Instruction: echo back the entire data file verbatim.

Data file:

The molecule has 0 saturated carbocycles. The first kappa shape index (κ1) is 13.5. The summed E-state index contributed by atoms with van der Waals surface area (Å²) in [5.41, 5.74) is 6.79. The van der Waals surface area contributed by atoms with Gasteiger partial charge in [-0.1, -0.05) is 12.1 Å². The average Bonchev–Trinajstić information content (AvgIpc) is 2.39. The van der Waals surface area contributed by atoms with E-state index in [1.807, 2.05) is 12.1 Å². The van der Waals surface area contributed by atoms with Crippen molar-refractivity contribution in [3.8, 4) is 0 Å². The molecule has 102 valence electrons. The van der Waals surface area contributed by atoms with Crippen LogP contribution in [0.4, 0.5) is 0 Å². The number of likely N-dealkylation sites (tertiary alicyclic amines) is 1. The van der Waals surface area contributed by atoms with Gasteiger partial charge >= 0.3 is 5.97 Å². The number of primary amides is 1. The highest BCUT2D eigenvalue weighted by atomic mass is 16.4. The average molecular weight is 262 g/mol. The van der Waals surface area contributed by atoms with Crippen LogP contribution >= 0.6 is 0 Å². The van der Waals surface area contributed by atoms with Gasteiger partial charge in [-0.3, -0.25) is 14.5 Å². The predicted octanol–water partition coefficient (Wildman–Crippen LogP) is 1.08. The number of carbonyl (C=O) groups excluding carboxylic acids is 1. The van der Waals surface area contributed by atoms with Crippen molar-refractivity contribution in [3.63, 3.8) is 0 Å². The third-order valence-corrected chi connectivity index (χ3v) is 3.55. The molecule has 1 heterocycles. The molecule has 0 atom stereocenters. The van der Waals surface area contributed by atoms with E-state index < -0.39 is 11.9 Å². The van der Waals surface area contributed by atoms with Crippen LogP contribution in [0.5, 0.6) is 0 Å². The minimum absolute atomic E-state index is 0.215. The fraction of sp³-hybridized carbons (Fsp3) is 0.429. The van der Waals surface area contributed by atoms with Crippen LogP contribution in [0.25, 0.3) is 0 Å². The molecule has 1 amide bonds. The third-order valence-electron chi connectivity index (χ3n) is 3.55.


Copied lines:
The molecule has 0 saturated carbocycles. The first kappa shape index (κ1) is 13.5. The summed E-state index contributed by atoms with van der Waals surface area (Å²) in [5.41, 5.74) is 6.79. The van der Waals surface area contributed by atoms with Gasteiger partial charge in [-0.1, -0.05) is 12.1 Å². The average Bonchev–Trinajstić information content (AvgIpc) is 2.39. The van der Waals surface area contributed by atoms with E-state index in [1.807, 2.05) is 12.1 Å². The van der Waals surface area contributed by atoms with Crippen molar-refractivity contribution in [3.8, 4) is 0 Å². The molecule has 102 valence electrons. The van der Waals surface area contributed by atoms with Crippen LogP contribution in [0.4, 0.5) is 0 Å². The number of likely N-dealkylation sites (tertiary alicyclic amines) is 1. The van der Waals surface area contributed by atoms with Gasteiger partial charge >= 0.3 is 5.97 Å². The number of primary amides is 1. The highest BCUT2D eigenvalue weighted by atomic mass is 16.4. The average molecular weight is 262 g/mol. The van der Waals surface area contributed by atoms with Crippen LogP contribution >= 0.6 is 0 Å². The van der Waals surface area contributed by atoms with Gasteiger partial charge in [-0.3, -0.25) is 14.5 Å². The predicted octanol–water partition coefficient (Wildman–Crippen LogP) is 1.08. The number of carbonyl (C=O) groups excluding carboxylic acids is 1. The van der Waals surface area contributed by atoms with Crippen molar-refractivity contribution in [3.63, 3.8) is 0 Å². The third-order valence-corrected chi connectivity index (χ3v) is 3.55. The molecule has 1 heterocycles. The molecule has 0 atom stereocenters. The van der Waals surface area contributed by atoms with E-state index < -0.39 is 11.9 Å². The van der Waals surface area contributed by atoms with Crippen LogP contribution in [0.5, 0.6) is 0 Å². The minimum absolute atomic E-state index is 0.215. The fraction of sp³-hybridized carbons (Fsp3) is 0.429. The van der Waals surface area contributed by atoms with Crippen LogP contribution in [0.25, 0.3) is 0 Å². The molecule has 1 amide bonds. The third-order valence-electron chi connectivity index (χ3n) is 3.55.